After Chiefs players were accused of swearing, touching and throwing gravel at a woman they hired to perform at their 'Mad Monday' celebration, sex worker Hadassah Grace asks New Zealanders to remember strippers are human.
Us strippers are getting pretty tired.
It's not the aches and pains that come from traipsing around in 7-inch heels, staying up 'til the early hours. It's not the emotional fatigue that comes from maintaining witty banter, pretty posture, and perfect hair while counselling some poor soul through his mid-life crisis or marriage woes.
This is the bone-weary exhaustion that comes from constantly having to remind people that we are, in fact, people. Whole human beings with the same right to respect, safety, and bodily autonomy as everyone else. But every day, in a thousand little ways, people try to tell us we're not.
It's rude to ask a doctor or lawyer how much money they make. You don't tell your therapist that you'll only pay them if they go on a date with you, and you don't ask bartenders what went wrong in their lives for them to end up there. No one sits down in a restaurant, orders only water and expects the staff to talk to them for hours without spending a penny. Plenty of people do these things to sex workers. And, of course, when we're abused, assaulted, raped, murdered, or harassed, we're told we brought it on ourselves for choosing this job in the first place.
Countless New Zealanders think I contribute less to society than men who run around in the mud wearing tiny shorts for a living.
I started stripping because I was dealing with some health problems that made a regular nine-five difficult to manage, and I wanted more time to write. Since then I've been published in New Zealand and overseas, organised successful fundraisers for charities like Wellington Women's Refuge and Rape Crisis and written pieces that have gone viral and shaped the nation's dialogue on issues like gender politics, domestic violence and rape and sexual assault. I'm also a campaign writer for Justin Lester, one of Wellington's mayoral candidates.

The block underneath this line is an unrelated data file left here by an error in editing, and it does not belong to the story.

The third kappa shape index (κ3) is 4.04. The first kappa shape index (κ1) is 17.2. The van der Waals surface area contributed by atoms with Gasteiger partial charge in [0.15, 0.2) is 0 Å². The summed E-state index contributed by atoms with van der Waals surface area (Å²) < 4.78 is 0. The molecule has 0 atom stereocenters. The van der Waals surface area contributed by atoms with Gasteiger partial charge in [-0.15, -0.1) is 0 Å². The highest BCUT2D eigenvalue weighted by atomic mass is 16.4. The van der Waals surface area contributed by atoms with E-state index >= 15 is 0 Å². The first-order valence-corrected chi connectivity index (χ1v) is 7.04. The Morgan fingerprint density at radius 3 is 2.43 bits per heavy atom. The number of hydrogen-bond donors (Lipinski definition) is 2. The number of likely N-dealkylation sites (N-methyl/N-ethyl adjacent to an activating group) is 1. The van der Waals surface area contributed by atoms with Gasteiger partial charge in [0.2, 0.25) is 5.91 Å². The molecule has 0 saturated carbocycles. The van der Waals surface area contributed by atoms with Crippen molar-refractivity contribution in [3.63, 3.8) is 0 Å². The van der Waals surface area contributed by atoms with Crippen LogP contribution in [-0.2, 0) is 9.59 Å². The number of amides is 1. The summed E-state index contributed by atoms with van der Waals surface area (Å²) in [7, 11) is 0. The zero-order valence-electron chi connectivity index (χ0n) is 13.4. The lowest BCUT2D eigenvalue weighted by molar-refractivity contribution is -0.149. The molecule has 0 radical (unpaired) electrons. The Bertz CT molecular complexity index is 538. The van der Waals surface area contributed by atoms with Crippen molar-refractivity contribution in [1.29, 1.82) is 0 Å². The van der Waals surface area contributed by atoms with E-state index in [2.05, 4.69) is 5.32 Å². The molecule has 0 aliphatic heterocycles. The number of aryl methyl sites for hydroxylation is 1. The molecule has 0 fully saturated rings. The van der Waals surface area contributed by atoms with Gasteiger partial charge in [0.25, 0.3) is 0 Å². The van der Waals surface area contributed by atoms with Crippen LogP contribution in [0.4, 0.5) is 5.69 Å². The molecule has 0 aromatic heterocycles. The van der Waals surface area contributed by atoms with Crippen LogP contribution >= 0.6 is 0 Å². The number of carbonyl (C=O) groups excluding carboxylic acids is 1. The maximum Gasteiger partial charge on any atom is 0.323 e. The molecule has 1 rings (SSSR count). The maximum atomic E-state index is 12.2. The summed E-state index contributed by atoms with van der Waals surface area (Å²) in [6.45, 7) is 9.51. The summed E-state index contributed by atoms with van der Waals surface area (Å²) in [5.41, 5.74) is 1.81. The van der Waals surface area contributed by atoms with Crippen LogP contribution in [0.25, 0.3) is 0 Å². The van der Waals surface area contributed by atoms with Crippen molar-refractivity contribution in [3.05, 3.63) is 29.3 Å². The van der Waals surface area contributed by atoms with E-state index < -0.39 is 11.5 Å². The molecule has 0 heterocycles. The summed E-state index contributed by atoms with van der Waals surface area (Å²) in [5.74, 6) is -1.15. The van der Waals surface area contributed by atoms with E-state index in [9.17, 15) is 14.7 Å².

None of those things would have been possible for me without the sex industry. Yet countless New Zealanders think I contribute less to society than men who run around in the mud wearing tiny shorts for a living.
I know so many amazing women doing incredible things, who also happen to be strippers.
Lisa* is a support worker and a counsellor. She has a master's degree, and wants to be a clinical psychologist.
Cara* works in aged and disabled care and is studying. A student allowance barely covered her rent and after 35 hours on minimum wage paying secondary tax she was struggling to pay the bills. She loves the women she works with, and dancing gives her a break from work, study, and two children.
Mary* works 35 hours at a retail job in an upmarket store on Lambton Quay, but the pay is barely enough to live off. She says the women she works with feel like family, and when customers are respectful she loves providing a service that's appreciated.
Lola* just loves dancing. She works in education during the day, and is studying towards her master's degree, but says stripping is excellent for broadening her scope outside academia.
See? We may be more than averagely attractive and willing to take our clothes off for money, but we're still just people and we'd like to be treated that way.
*Names changed for safety and privacy
This story first appeared on RNZ.co.nz